“Our role as a publishing house became clear – we had to imagine a fully digital future,” said Aditi Maheshwari Goyal. So did independent bookstores, most of which scrambled to adapt to the digital bandwagon in order to survive. At first, this proved challenging even in big cities like Delhi and Mumbai, but soon, outlets in smaller metros showed an innovative spirit. Universal Booksellers, Lucknow’s leading retailer for general category and academic text books, fully digitised its library of English, Hindi and Urdu books, mounted energetic Facebook and Twitter campaigns, and offered attractive discounts as well as free home delivery services for customers.

Unfortunately, Bareilly’s Syndicate Book House followed a different narrative. When it reopened in May 2020 after two months of closure, it continued to offer only in-person sales. Not having a digital presence hit the bookstore hard, as did its firm no-discount policy. Given the risk to public health and strictly enforced social distancing norms, customer footfall was at its lowest ever, averaging, at best, 20-25 a day.

Syndicate stayed open through the rest of the year, but was forced to cut its staff by half to a team of four. It also saw sales drop to 50 per cent of what they had been in 2019. Nevertheless, Santosh Verma, like most independent bookstore owners, believed the pandemic would soon blow over and that business would be revived.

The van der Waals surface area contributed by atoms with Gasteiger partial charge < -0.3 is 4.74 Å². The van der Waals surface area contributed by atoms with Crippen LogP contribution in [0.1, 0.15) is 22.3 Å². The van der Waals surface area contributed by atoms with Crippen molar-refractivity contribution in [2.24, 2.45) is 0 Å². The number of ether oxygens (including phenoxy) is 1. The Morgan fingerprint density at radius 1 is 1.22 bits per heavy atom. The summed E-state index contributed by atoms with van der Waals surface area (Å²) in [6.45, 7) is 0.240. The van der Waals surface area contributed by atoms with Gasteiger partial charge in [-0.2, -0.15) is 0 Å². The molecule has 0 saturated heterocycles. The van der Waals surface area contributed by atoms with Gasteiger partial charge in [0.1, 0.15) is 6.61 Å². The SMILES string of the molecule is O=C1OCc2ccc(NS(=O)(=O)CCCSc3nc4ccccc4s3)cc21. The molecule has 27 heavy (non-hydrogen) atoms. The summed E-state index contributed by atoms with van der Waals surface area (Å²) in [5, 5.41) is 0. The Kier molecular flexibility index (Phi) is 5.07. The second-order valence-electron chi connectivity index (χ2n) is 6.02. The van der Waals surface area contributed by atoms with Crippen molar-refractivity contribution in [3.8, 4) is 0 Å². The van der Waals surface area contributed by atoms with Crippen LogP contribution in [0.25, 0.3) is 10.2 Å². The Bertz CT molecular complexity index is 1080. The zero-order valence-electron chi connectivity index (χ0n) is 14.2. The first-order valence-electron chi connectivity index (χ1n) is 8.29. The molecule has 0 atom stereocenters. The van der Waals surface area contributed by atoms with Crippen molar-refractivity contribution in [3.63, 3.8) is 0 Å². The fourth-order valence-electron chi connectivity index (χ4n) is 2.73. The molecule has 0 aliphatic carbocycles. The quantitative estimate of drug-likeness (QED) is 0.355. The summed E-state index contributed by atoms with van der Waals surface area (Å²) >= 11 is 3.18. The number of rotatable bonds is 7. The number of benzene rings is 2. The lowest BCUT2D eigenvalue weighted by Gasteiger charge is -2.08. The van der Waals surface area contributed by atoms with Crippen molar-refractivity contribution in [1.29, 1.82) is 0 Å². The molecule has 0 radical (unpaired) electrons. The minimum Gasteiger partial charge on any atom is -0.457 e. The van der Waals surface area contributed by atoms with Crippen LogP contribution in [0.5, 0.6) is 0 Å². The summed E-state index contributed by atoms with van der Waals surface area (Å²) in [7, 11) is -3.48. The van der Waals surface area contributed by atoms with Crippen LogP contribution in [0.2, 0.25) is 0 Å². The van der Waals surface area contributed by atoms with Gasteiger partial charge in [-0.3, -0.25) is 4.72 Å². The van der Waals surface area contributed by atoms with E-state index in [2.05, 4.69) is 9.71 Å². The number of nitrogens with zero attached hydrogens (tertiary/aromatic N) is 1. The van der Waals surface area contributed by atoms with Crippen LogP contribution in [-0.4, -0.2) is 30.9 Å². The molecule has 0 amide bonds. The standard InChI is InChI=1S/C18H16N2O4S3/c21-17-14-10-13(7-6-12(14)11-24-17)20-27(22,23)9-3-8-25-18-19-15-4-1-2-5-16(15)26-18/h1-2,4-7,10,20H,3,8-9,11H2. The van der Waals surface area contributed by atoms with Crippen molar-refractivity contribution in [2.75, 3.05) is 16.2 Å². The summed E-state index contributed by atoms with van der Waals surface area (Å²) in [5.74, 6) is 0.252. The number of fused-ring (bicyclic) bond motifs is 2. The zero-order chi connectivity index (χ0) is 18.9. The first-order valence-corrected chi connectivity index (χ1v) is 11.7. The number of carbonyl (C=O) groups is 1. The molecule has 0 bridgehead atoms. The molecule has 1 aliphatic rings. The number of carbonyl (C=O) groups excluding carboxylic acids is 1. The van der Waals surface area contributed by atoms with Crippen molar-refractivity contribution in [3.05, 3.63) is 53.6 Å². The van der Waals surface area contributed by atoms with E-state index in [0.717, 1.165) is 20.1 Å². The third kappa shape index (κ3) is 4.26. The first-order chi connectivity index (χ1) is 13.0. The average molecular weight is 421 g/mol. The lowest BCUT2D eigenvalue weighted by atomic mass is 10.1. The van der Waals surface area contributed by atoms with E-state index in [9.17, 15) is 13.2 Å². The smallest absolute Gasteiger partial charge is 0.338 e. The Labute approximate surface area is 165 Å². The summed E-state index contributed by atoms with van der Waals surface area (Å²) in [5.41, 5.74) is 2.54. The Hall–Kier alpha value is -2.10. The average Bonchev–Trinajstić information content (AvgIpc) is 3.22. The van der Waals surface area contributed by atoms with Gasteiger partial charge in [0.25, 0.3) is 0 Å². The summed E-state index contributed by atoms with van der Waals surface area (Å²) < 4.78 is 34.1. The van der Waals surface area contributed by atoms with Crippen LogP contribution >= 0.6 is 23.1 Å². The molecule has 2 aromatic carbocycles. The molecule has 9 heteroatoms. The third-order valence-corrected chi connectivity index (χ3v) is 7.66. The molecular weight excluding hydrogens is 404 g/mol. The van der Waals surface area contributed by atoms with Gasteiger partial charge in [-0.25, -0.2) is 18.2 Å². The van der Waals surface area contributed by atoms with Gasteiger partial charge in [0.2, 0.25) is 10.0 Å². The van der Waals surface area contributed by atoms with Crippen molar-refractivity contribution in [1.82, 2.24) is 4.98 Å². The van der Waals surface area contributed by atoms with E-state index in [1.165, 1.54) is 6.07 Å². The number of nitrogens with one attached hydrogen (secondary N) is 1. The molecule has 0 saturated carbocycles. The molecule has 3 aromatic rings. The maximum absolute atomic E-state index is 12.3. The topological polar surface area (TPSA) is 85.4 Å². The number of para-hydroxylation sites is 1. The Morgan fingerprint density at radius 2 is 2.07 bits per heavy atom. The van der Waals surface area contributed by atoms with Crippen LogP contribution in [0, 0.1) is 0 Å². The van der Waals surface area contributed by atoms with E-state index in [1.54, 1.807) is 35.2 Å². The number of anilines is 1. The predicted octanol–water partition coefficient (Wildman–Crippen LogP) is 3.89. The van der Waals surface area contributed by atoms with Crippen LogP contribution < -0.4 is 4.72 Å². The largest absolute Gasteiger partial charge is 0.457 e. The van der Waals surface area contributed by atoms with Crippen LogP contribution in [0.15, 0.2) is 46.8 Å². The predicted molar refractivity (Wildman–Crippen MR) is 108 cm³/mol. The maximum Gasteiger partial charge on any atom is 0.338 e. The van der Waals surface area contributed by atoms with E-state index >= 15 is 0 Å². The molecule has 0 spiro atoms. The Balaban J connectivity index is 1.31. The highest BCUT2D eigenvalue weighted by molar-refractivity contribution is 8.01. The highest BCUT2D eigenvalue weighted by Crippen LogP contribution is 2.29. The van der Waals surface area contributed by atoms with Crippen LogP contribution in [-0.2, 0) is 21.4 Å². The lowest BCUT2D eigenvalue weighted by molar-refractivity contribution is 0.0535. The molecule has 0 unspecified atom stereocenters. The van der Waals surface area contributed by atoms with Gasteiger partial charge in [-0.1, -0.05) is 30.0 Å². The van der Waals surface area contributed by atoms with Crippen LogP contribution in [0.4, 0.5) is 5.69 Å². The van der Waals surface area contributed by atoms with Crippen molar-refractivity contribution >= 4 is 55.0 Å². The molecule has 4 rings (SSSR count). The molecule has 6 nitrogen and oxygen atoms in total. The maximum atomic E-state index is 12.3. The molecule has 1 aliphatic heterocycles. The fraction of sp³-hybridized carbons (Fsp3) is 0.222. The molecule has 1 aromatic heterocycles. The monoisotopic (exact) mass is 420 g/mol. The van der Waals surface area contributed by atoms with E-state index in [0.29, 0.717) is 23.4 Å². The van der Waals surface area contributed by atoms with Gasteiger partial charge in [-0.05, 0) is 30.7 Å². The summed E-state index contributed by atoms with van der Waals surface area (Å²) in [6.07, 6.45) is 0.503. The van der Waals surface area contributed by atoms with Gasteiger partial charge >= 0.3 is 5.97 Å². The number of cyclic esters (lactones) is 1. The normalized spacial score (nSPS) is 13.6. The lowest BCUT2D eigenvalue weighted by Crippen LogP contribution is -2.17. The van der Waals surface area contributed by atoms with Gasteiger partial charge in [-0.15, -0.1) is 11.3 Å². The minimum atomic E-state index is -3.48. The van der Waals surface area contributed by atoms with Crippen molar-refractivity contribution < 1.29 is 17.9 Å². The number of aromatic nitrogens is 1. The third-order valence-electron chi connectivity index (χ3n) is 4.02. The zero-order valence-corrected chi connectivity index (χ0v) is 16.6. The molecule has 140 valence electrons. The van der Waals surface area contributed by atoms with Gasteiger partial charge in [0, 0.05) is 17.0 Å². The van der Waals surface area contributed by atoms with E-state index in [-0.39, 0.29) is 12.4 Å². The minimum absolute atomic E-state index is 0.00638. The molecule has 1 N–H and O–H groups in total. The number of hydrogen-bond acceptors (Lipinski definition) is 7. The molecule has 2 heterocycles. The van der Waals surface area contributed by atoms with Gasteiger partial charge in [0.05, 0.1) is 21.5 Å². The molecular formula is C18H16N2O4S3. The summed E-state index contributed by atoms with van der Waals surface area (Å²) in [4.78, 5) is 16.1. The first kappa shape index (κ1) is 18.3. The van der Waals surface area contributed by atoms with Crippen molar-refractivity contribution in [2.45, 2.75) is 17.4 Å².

Indeed, the early weeks of 2021 fuelled this optimism. When India’s health ministry announced that Covid-19 infections were at an “all-time low” in January and February, book retailers geared up for what they thought would be a full recovery of sales within the next six months.

The second tsunami and what lies ahead

That hope quickly crashed into despair over the spring and early summer when the second coronavirus wave, far more lethal than the first, hit the country. “The situation this year is radically different,” said Aditi Maheshwari Goyal. “In 2020, publishing, like all other sectors of the economy, found ways to withstand what we thought was a temporary crisis. But in 2021, the losses are going to be huge. We’ve seen negligible physical sales at our bookstores over the past two months, and with no end in sight for the pandemic, financial cycles will take a bad beating for a long time to come.”

Syndicate Book House has remained closed since April 27 this year. Bareilly, like the rest of India’s most populous state, has been choked under a new cycle of lockdown. But unlike last year, this time bored customers were not asking Santosh Verma to open the bookstore for short periods so that they can stock up on reading material. This spring, there has been only silence. “Human survival is what is essential now, not books,” said Santosh Verma. For Syndicate, the future is tenuous.

And yet, the human tragedy has proved to be a catalyst for looking ahead, and a bittersweet reminder of the limited and precious nature of time. Santosh Verma has yet to decide whether or when she will permanently close Syndicate, but is pragmatic enough to accept that she cannot sustain her beloved bookstore much longer.

“I’m in my sixties and even if the pandemic were to miraculously end, I don’t see myself returning to sit in the shop all day,” she said. “I’ve run Syndicate for four decades and now I want to spend time with my daughters, perhaps enjoy other interests like travel, yoga and gardening.” Or reading shayaris. What is certain, though, is that it will be hard for her to let go of Syndicate Book House.

This series of articles on the impact of the coronavirus pandemic on publishing is curated by Kanishka Gupta.